I had the same reaction I’m sure a lot of athletes had: What? Really? There is going to be an Olympics and Canada is not going? I’ve trained my whole life for this. If there is going to be an Olympics, they’re going to do it safely. Shouldn’t we be part of it?
But within a day or two it became clear that the 2020 Games were going to be postponed for everyone.
That was at the end of March. In June, our coach, Kenneth Heiner-Møller, stepped down to take a job in Denmark, his home country. We understood. It was the right move for him and his family. His contract with the Canadian Soccer Association (CSA) ran through the Olympics, and now there weren’t going to be any Olympics, at least not in 2020. He had been offered his dream job. It all made sense, but it meant that we no longer had a coach. As it turned out, we wouldn’t have one for a long time.

My club team, the Portland Thorns of the National Women’s Soccer League, returned to training around that time to prepare for the Challenge Cup, the first “bubble” event in professional sports. It was “distanced” training. Everyone got their own little square on the field, trying to prepare to play as a team at a time when we couldn’t go near other people.
Still, we were proud that the NWSL was the first pro­fessional sports league to come back and play. We were the guinea pigs, and the league made it work. We showed that it could be done, and safely.
The tournament was held in July in Salt Lake City, Utah. It was one of those situations where you had to go in with an open mind and roll with it— and stay grateful just to have the opportunity to play and compete when everything else was still shut down.
Our team lived in a hotel in Salt Lake City for three and a half weeks. We couldn’t leave the building except to go to practice or games, and though the food wasn’t the greatest, the organizers did their best to make us com­fortable. We had a massive games room with foosball and Ping-Pong and a basketball hoop, but being isolated was still hard for players who hadn’t experienced anything like it before. I’ve been travelling with the national team since I was sixteen and have been away from home for months at a time, so I adapted more easily than some of my team­mates. We played well, but lost in the semi-finals.
After the tournament, I went home to Portland and things went quiet for quite a while. That fall there was a moment when we wondered whether we were ever going to get a head coach. There’s only so much a team can do when its players aren’t together, but if we had a coach we could at least start.
Diana Matheson had been playing with the national team almost as long as I had. Together, we called the Canadian Soccer Association and told them that the team was starting to stress. They asked for our opinions on what we wanted in a head coach— not for recommenda­tions of individual people, but more generally. We said that we couldn’t have a coach that had to start from scratch. There just wasn’t enough time to hire someone who didn’t know anybody and didn’t know the program.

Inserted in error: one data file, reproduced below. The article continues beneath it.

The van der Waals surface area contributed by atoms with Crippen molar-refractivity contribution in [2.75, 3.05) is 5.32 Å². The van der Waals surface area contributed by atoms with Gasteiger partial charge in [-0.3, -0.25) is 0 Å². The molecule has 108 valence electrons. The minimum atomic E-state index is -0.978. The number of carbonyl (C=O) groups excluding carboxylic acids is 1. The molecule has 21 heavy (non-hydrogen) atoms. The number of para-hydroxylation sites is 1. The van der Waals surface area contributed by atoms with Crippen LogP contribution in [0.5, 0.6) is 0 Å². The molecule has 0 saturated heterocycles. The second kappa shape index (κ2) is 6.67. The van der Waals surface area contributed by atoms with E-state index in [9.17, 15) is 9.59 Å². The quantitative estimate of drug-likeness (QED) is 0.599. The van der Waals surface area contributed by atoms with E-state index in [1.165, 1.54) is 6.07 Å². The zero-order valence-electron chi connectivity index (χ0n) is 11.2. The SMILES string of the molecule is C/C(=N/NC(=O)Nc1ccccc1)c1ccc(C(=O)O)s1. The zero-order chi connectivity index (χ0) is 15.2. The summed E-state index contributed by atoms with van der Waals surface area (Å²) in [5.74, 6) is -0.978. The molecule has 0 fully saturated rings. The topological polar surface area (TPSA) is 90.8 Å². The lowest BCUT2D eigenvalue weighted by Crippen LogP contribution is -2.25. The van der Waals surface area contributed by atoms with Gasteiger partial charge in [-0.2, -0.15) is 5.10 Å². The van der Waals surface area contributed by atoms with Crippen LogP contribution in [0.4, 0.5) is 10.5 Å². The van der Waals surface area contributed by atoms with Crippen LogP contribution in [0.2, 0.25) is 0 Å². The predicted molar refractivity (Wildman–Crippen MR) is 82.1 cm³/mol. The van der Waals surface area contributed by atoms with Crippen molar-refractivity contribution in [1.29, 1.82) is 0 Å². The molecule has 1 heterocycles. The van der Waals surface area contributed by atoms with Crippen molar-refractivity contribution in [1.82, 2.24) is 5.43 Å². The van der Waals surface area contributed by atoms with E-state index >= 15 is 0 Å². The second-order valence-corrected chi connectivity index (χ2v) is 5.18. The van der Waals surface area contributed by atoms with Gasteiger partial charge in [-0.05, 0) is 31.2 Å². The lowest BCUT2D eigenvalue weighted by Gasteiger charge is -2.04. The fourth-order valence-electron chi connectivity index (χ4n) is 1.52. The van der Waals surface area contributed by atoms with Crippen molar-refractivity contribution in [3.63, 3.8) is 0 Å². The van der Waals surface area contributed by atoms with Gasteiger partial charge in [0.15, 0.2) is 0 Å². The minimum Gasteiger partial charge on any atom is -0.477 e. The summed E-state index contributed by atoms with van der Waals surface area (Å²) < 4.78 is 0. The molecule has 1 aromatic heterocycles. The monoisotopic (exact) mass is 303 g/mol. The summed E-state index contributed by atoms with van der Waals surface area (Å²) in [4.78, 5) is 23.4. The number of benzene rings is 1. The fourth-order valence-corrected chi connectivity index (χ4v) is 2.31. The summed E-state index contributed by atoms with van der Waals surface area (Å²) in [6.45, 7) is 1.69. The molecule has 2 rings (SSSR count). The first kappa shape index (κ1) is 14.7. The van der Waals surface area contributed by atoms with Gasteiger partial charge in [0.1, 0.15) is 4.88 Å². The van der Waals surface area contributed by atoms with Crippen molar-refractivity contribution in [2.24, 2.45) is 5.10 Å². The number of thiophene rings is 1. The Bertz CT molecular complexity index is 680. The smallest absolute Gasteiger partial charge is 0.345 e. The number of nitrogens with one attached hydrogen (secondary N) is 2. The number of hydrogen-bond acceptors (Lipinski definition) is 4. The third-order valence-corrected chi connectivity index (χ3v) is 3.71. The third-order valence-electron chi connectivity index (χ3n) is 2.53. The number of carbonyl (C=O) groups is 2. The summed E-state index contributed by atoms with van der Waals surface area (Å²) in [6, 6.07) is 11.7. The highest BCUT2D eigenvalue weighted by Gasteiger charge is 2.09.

A week later that they named Bev Priestman as the new head coach. I don’t think many people were surprised. Bev had been involved with our program as an assistant under John Herdman, who coached us from 2011 to 2018. She had also been the head coach of the youth national team, so she knew the athletes, knew how we had been playing, knew the language we used on the field.
The first word that pops into my mind when I think about Bev is energy: she is a ball of energy. But we could also tell that she had changed during her time working with the English women’s national team; she’d accepted that job after John moved on to coach Canada’s men and Kenneth took over our team. She was a more command­ing coach than she had been. You could tell from the way she went about the work that John had had an impact on her— John generally does have a big impact on people. Compared to Bev, John is a little more black-and-white with tactics. With him, you play three different formations and know exactly what to do and where to go. Bev likes our game to be a bit more free-flowing, and she puts more emphasis on the players figuring it out for ourselves. John really focused on individual players at a deep level, con­necting with each of us and getting the most out of us. With only seven or eight months before the rescheduled Olympics, Bev approached us as more of a collective, sparking a team conversation— with time so short, she had to get us to perform.
Right off the bat, though, she understood our strengths and let us play to them instead of trying to make us play a style that didn’t fit our personnel. As a coach, that was the biggest difference between her and Kenneth. He’d tried to get us to play a more possession-oriented game, and it never really worked. We are a world-class defensive team that doesn’t give up many big goals and thrives on the counterattack.
We were primed to have a good tournament based on age, experience and the mix of younger players with veteran players. As a team, in London in 2012 and Rio in 2016, we had really nailed down the Olympic tourna­ment format, where there are such short breaks between games. And Bev also set a clear goal right from our very first meeting. She said, “We’re changing the colour of the medal.”
Bronze in London. Bronze in Rio. Now we were shoot­ing for the top of the podium.
Would we have won the gold if Kenneth had stayed as our coach? Would it have gone the same way if the Olympics had happened on time and Bev hadn’t come in? Who knows?

Editorial Reviews

“[A] captivatingly honest read. . . . This is one of the most unassuming superstars you'll ever come across, and her story of going from a kid from Burnaby, B.C., to one of the greatest to ever do it is special because she has nothing but time for the people who helped and stood alongside her every step of the way.” —CBC

Playing the Long Game is an essential read for fans of Canada women’s soccer seeking further insights from the perspective of its standard-bearer. It’s a look into the past and a peek behind the curtain of a private professional athlete, offering a unique approach to a memoir for someone who never thought she’d write one.” —The Oregonian